Ju Zhenhua / Xinhua
Three crew members from China’s Shenzhou 12 space mission have returned home after spending three months aboard the Tiangong Space Station, preparing it for future expansion missions.
Chinese astronauts Ni Haisheng, Liu Beoming and Tang Hongbo landed safely on Friday, Sept. 17, at the Dongfeng landing site in north China’s Inner Mongolia region, Chinese media reported. The 90-day trip to the Tiangong Space Station set a national record for the length of a space mission, but the next flight, scheduled for launch in October, is expected to last twice as long.
The landing site in the Gobi Desert usually serves as a backup return site for Chinese manned expeditions. It was chosen as the primary destination for the space capsule as a precaution, because China’s National Space Agency has limited experience returning people from its fledgling space station.
The area of the landing area is approximately 20,000 square kilometers, which provides a comfortable margin for deviations of the path.
The landing was successful, with the three crew members reportedly in good shape after touchdown.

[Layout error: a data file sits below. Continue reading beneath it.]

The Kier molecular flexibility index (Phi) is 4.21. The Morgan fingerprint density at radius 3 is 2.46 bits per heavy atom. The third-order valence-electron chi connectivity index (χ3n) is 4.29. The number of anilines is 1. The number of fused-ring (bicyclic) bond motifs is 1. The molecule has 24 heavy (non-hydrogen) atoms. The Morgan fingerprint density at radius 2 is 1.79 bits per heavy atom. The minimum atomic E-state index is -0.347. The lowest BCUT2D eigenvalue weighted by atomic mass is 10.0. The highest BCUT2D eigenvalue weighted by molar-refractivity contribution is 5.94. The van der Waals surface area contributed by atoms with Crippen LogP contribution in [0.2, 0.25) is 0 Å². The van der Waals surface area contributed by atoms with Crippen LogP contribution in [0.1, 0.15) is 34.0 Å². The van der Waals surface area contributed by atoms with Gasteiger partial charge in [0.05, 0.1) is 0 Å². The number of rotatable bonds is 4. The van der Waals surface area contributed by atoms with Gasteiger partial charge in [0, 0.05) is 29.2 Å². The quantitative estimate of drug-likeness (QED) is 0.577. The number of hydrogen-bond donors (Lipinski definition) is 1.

Shenzhou 12 was the first of four manned missions required for the planned expansion of the Tiangong Space Station.
Three additional modules are scheduled to be launched and attached before the end of 2022 from the Chinese orbital site, which currently includes only its core module.
Space explorers spend their time testing the station’s equipment, including its robotic arm, and preparing it for future missions. The trip included two spacewalks, conducted in early July and late August.
Ahead of the next manned mission to the Tianhe base unit, China will launch the station’s second unmanned resupply operation.
Once completed, the Chinese installation will be humanity’s only alternative platform for long-range manned orbital missions to the old International Space Station (ISS).
China has been officially banned from traveling to the International Space Station since 2011, when the United States banned NASA from cooperating with its Chinese counterparts. Russia, a major participant in the ISS project, has expressed interest in using the Chinese space station as part of a potential joint lunar exploration programme.
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